School, moving, global pandemics, deployments — all of these things can have a massive mental, emotional and even physical impact on your kids. Young children especially can’t always understand the struggles they deal with or express their emotions when they’re dealing with something difficult, which makes it all the more important that you as a parent speak openly about life’s hardships with them. 

Here are 10 tips for having tough conversations with your kids:

1. Remember to Listen

Whether you need to approach your child with bad news about an upcoming deployment, the death of a loved one or a necessary move — or if your child is approaching you with questions about something tough — active listening is a key component of tackling these heavy topics. Make it clear to your child that the conversation isn’t a lecture, it’s a dialogue. You’re there to listen to their thoughts and opinions, and answer their questions the best you can to ensure they’re seen and heard throughout these tough conversations. 

2. Pay Attention to Their Feelings

When having difficult conversations with your kids, emotions can run high and many children, especially young ones, don’t fully know what to do with those negative feelings or how to react when they feel those emotions. This can then manifest in crying, screaming, tantrums, etc. It’s your job as a parent to help guide your child through their negative emotions. Let your child know that it’s okay to feel sad, scared, even angry, but also give them the tools and support to process those emotions in a healthy way. 

3. Meet Them Where They Are

Tough conversations can be even tougher when it feels like you’re talking to someone who doesn’t understand your language — which, when having conversations with young children, is often the case. When having difficult conversations with your kids, meet them where they are. Talk about topics in contexts they’re comfortable with. For example, metaphors and analogies using their favorite characters or songs can sometimes simplify a complicated topic into words your child can better understand.

4. Welcome Questions

One of the best ways to make sure your kids are understanding what you’re saying and are processing your conversation properly is to fully welcome their questions. Let them know they can ask you anything, and if they think up a question later, they can come to you with it.

5. Focus the Conversation on What They Can Control

Lack of control triggers a lot of negative emotions in both children and adults, including fear, sadness, hopelessness, irritation and worry. Focusing your tough conversations on the lack of control in the situation will only make things worse.

Instead, focus on what your kids can control: how they take care of themselves, how they treat others, how they can be kind to their siblings, how they can write letters to their deployed parent or friends from old schools, etc.

6. Show Them Healthy Habits

Your kids are constantly watching you and learning from you and absorbing even when you think they aren’t paying attention. Think about the way you react to uncomfortable situations or bad news. Show your children that there are healthy ways to cope with negative emotions and that there are things they can do to feel better like dancing to your favorite song, cooking a nice meal, calling a loved one on the phone, etc. Kids learn how to react by mirroring you, so you can help mitigate negative reactions when having difficult conversations by setting that good example.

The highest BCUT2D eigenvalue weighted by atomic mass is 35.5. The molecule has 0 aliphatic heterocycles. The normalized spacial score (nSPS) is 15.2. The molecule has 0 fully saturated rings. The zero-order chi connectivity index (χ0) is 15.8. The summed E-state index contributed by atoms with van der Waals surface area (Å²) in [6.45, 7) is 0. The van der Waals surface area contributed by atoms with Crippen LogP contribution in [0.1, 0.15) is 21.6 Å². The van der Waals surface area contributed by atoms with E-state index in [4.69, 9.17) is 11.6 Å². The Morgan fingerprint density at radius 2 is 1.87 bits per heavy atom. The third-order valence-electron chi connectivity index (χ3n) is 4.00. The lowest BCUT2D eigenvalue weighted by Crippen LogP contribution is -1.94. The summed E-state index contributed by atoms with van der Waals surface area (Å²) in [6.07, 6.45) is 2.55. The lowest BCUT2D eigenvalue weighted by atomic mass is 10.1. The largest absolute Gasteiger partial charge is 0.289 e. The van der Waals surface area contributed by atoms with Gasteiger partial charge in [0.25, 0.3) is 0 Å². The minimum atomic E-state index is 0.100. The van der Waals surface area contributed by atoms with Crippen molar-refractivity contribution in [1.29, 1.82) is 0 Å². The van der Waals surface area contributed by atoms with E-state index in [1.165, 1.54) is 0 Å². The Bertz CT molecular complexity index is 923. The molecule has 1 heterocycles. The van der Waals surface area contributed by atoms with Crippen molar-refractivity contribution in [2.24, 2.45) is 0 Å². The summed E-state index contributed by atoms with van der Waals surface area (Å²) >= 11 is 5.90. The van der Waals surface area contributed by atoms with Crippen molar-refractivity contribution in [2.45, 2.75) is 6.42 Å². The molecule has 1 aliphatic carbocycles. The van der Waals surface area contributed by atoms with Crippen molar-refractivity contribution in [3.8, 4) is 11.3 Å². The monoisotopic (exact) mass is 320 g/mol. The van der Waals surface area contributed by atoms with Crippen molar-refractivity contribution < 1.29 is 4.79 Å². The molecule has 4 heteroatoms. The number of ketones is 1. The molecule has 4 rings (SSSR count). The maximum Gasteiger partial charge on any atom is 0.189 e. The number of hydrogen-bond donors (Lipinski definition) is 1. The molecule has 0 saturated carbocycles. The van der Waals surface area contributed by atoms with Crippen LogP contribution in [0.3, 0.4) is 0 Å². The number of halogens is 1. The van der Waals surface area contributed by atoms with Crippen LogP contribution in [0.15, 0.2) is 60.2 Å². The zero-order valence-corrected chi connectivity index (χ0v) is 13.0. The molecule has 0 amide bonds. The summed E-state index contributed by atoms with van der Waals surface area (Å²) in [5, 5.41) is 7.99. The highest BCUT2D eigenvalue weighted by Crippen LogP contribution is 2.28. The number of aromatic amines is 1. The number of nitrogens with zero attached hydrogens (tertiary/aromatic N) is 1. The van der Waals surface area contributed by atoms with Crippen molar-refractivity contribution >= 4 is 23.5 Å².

7. Don’t Lie

This might sound like it goes without saying, but it can be so easy to make things sound better than they are so your kids feel better. However, it doesn’t help your kids in the long run if you make promises you can’t keep. You can’t promise that their new school will be even better than the last, or that they’ll get to talk to their deployed parent whenever they want. Focus on the things that are true: “You are safe and you are loved,” “I’m here for you,” “We’re going to do our best,” etc.

8. Encourage Critical Thinking

When having tough conversations with your kids, it’s important that you answer all their questions and make them feel safe, but it’s also a good idea to help them think for themselves. Ask open-ended questions to help them consider your conversation more deeply. Try questions like, “What does this make you think?” or “How does this make you feel?” 

9. Its Okay to Admit When You Don’t Know Something

While opening yourself up to questions is always good, don’t feel as though you must have the perfect answer to every question. Feel free to admit when you don’t know something, and let them know that you’ll try to find out. This teaches your kids that searching for the answers in difficult situations is normal and okay. 

10. Keep the Door Open to Future Conversations

Once you’re finished giving them the bad news, let your kids go about their day and process in their own way — but keep the door open to future conversations.

They may come up with another question, have a different worry or find more information they want to talk to you about. Let them know that they can always come to you with tough stuff, and that you’ll do your best to help them understand the situation. 

Military life isn’t always easy, especially for kids. Remember that being kind, loving and honest goes a long way and only makes your relationships with your children stronger.

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